Last spring, the Biden White House was delayed in submitting its initial budget preview, in part due to some “impactful intransigence from the outgoing political appointees” during the transition, said White House Press Secretary Jen Psaki during a briefing in April. “We had some cooperation from the career staff, but we didn’t have all of the information that we needed.” The preview was released on April 9 and the full budget on May 28. 

Treating OMB as a “service provider” like the FBI, Office of Government Ethics, and National Archives and Records Administration for the transition “would help incoming teams develop their agendas and prepare for governing,” the report said. 

Another recommendation is for Congress to consider reducing the number of transition services that are contingent upon GSA’s ascertainment, such as information sharing. The Partnership and Boston Consulting Group acknowledged it would create a complex dynamic because agencies have to balance sensitive information and ensure the president-elect is ready to govern; however, this would mitigate any effects if there is ever a delay in ascertainment again. 

“Most officials in the Trump administration cooperated with the Biden transition team,” said the report. “However, leaders in a few prominent agencies were not accommodating. The Biden team claimed they were unable to get valuable information related to intelligence and the budget.”

One last recommendation, which the Partnership has advocated for some time, is reducing the number of positions that require Senate confirmation. While Biden was not unique in facing challenges in getting his confirmations through the Senate, he submitted more nominees than his recent predecessors did, the report noted. “This is the single change that will most dramatically improve the ability of new presidents to put their teams in place as quickly as possible,” the report said.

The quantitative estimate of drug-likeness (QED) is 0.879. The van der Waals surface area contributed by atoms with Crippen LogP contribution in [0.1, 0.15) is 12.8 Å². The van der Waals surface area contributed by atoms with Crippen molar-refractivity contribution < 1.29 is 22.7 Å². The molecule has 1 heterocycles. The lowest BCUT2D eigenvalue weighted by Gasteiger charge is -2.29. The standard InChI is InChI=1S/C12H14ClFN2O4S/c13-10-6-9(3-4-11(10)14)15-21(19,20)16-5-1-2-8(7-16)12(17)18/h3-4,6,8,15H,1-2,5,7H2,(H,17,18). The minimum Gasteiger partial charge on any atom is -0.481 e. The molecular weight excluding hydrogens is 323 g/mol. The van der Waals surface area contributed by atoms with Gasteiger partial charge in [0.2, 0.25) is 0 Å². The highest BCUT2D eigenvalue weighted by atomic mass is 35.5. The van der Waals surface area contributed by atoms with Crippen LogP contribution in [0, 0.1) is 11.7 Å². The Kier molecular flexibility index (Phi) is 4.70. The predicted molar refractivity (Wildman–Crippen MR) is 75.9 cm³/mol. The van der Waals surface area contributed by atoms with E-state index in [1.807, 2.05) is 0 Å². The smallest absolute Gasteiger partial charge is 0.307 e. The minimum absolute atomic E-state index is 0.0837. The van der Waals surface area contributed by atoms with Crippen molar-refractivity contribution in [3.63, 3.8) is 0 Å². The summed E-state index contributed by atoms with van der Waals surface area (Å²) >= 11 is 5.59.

Additional complications last year were that after the runoff elections, the Senate didn’t come to a power sharing agreement until February 3 and the Senate was also dealing with COVID-19 relief negotiations and Trump’s second impeachment trial. 

As a result of the pandemic, much of the transition planning and follow-through was conducted virtually and the report said that helped with work efficiency and recruiting a more diverse staff. This could be an option for transitions going forward, but future transition teams need to be aware of “cybersecurity requirements and administrative challenges,” said the report. 

Valerie Smith Boyd, director of the Center for Presidential Transition, told Government Executive on Thursday in her first media interview in the role that, “the Biden team employed a lot of best practices that we’ve developed over time and had creative thinking about how to address some of the new challenges [last] year; there was some good work in the Trump White House that has been under reported” as a result of Trump’s challenges to the election result; and “the strength of the federal workforce made this as successful as it was.” 

In the next year, the Partnership is going to be working on “process reforms,” as mentioned in the report, she said. 

Thursday is the one-year anniversary of Biden’s inauguration and, thus, the end of the transition.